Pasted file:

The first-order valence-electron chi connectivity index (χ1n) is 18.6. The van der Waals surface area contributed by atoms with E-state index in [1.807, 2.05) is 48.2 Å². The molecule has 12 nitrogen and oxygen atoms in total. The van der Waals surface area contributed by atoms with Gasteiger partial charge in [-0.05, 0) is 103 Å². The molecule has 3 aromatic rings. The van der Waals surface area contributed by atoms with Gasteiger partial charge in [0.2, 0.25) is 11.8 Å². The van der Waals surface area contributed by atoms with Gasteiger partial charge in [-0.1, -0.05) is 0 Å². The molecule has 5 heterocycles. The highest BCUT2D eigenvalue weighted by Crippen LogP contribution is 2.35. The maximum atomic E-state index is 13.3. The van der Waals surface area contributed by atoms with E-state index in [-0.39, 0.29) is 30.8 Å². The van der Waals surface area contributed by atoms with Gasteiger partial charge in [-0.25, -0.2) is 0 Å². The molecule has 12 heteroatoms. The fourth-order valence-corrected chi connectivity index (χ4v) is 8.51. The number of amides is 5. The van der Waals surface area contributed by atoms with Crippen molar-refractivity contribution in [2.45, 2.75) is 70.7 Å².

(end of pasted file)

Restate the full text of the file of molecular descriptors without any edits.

The first-order valence-electron chi connectivity index (χ1n) is 18.6. The van der Waals surface area contributed by atoms with E-state index in [1.807, 2.05) is 48.2 Å². The molecule has 12 nitrogen and oxygen atoms in total. The van der Waals surface area contributed by atoms with Gasteiger partial charge in [-0.05, 0) is 103 Å². The molecule has 3 aromatic rings. The van der Waals surface area contributed by atoms with Gasteiger partial charge in [0.2, 0.25) is 11.8 Å². The van der Waals surface area contributed by atoms with Gasteiger partial charge in [-0.1, -0.05) is 0 Å². The molecule has 5 heterocycles. The highest BCUT2D eigenvalue weighted by Crippen LogP contribution is 2.35. The maximum atomic E-state index is 13.3. The van der Waals surface area contributed by atoms with E-state index in [-0.39, 0.29) is 30.8 Å². The van der Waals surface area contributed by atoms with Gasteiger partial charge in [-0.25, -0.2) is 0 Å². The molecule has 12 heteroatoms. The fourth-order valence-corrected chi connectivity index (χ4v) is 8.51. The number of amides is 5. The van der Waals surface area contributed by atoms with Crippen molar-refractivity contribution in [2.45, 2.75) is 70.7 Å².